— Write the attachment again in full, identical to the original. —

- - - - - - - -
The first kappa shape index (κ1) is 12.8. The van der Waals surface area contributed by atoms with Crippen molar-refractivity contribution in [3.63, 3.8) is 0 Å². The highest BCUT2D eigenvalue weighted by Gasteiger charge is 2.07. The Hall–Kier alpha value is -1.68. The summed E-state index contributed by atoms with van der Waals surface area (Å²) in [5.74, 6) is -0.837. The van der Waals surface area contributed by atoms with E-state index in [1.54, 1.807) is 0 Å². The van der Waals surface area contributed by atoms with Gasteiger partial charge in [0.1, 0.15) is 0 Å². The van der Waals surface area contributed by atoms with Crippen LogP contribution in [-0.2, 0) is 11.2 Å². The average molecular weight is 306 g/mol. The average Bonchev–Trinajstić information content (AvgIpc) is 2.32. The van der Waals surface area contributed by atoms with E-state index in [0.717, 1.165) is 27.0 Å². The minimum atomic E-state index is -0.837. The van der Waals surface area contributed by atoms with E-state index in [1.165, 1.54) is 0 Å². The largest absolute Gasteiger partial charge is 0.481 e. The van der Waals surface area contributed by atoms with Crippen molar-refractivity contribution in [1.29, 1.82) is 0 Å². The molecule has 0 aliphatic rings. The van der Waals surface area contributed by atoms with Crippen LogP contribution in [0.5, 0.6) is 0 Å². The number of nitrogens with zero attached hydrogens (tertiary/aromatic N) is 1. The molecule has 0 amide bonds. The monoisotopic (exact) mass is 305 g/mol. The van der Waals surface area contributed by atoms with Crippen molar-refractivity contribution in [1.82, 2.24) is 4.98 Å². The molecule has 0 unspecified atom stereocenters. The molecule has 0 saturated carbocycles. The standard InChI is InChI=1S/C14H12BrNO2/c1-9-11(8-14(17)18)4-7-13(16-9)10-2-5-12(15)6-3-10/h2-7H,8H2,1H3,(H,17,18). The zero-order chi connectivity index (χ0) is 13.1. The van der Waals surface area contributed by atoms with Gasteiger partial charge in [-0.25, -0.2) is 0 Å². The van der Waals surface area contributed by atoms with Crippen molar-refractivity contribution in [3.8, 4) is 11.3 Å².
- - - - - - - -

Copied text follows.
The first kappa shape index (κ1) is 12.8. The van der Waals surface area contributed by atoms with Crippen molar-refractivity contribution in [3.63, 3.8) is 0 Å². The highest BCUT2D eigenvalue weighted by Gasteiger charge is 2.07. The Hall–Kier alpha value is -1.68. The summed E-state index contributed by atoms with van der Waals surface area (Å²) in [5.74, 6) is -0.837. The van der Waals surface area contributed by atoms with E-state index in [1.54, 1.807) is 0 Å². The van der Waals surface area contributed by atoms with Gasteiger partial charge in [0.1, 0.15) is 0 Å². The van der Waals surface area contributed by atoms with Crippen LogP contribution in [-0.2, 0) is 11.2 Å². The average molecular weight is 306 g/mol. The average Bonchev–Trinajstić information content (AvgIpc) is 2.32. The van der Waals surface area contributed by atoms with E-state index in [0.717, 1.165) is 27.0 Å². The minimum atomic E-state index is -0.837. The van der Waals surface area contributed by atoms with E-state index in [1.165, 1.54) is 0 Å². The largest absolute Gasteiger partial charge is 0.481 e. The van der Waals surface area contributed by atoms with Crippen molar-refractivity contribution in [1.29, 1.82) is 0 Å². The molecule has 0 aliphatic rings. The van der Waals surface area contributed by atoms with Crippen LogP contribution in [0.5, 0.6) is 0 Å². The number of nitrogens with zero attached hydrogens (tertiary/aromatic N) is 1. The molecule has 0 amide bonds. The monoisotopic (exact) mass is 305 g/mol. The van der Waals surface area contributed by atoms with Crippen molar-refractivity contribution in [1.82, 2.24) is 4.98 Å². The molecule has 0 unspecified atom stereocenters. The molecule has 0 saturated carbocycles. The standard InChI is InChI=1S/C14H12BrNO2/c1-9-11(8-14(17)18)4-7-13(16-9)10-2-5-12(15)6-3-10/h2-7H,8H2,1H3,(H,17,18). The zero-order chi connectivity index (χ0) is 13.1. The van der Waals surface area contributed by atoms with Gasteiger partial charge in [-0.25, -0.2) is 0 Å². The van der Waals surface area contributed by atoms with Crippen molar-refractivity contribution in [3.8, 4) is 11.3 Å².